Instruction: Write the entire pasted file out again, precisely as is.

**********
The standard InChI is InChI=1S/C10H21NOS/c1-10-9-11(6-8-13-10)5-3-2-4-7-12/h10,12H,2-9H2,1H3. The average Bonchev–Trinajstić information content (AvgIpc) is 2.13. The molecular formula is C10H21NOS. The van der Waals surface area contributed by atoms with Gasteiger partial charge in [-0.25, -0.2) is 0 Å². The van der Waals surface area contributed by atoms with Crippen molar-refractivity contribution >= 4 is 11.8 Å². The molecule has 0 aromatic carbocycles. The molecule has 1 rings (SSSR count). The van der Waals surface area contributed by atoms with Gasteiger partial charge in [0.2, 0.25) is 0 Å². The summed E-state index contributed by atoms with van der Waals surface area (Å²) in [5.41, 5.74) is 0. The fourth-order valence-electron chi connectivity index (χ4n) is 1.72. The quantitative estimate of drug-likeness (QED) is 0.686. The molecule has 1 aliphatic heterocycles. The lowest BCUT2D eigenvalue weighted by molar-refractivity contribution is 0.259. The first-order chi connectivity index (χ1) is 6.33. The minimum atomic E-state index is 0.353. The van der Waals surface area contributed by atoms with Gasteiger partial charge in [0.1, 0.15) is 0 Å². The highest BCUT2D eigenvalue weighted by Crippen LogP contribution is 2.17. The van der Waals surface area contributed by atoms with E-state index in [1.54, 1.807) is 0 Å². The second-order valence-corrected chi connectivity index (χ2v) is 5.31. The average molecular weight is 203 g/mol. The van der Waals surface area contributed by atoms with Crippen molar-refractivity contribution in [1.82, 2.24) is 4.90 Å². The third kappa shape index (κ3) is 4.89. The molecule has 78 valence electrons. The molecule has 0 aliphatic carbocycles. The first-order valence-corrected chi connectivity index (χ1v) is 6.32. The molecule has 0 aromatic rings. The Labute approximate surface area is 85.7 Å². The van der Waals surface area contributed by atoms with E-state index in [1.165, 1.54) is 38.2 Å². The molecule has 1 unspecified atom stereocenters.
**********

The standard InChI is InChI=1S/C10H21NOS/c1-10-9-11(6-8-13-10)5-3-2-4-7-12/h10,12H,2-9H2,1H3. The average Bonchev–Trinajstić information content (AvgIpc) is 2.13. The molecular formula is C10H21NOS. The van der Waals surface area contributed by atoms with Gasteiger partial charge in [-0.25, -0.2) is 0 Å². The van der Waals surface area contributed by atoms with Crippen molar-refractivity contribution >= 4 is 11.8 Å². The molecule has 0 aromatic carbocycles. The molecule has 1 rings (SSSR count). The van der Waals surface area contributed by atoms with Gasteiger partial charge in [0.2, 0.25) is 0 Å². The summed E-state index contributed by atoms with van der Waals surface area (Å²) in [5.41, 5.74) is 0. The fourth-order valence-electron chi connectivity index (χ4n) is 1.72. The quantitative estimate of drug-likeness (QED) is 0.686. The molecule has 1 aliphatic heterocycles. The lowest BCUT2D eigenvalue weighted by molar-refractivity contribution is 0.259. The first-order chi connectivity index (χ1) is 6.33. The minimum atomic E-state index is 0.353. The van der Waals surface area contributed by atoms with Gasteiger partial charge in [0.1, 0.15) is 0 Å². The highest BCUT2D eigenvalue weighted by Crippen LogP contribution is 2.17. The van der Waals surface area contributed by atoms with E-state index in [1.54, 1.807) is 0 Å². The second-order valence-corrected chi connectivity index (χ2v) is 5.31. The average molecular weight is 203 g/mol. The van der Waals surface area contributed by atoms with Crippen molar-refractivity contribution in [1.82, 2.24) is 4.90 Å². The third kappa shape index (κ3) is 4.89. The molecule has 78 valence electrons. The molecule has 0 aliphatic carbocycles. The first-order valence-corrected chi connectivity index (χ1v) is 6.32. The molecule has 0 aromatic rings. The Labute approximate surface area is 85.7 Å². The van der Waals surface area contributed by atoms with E-state index in [1.165, 1.54) is 38.2 Å². The molecule has 1 unspecified atom stereocenters.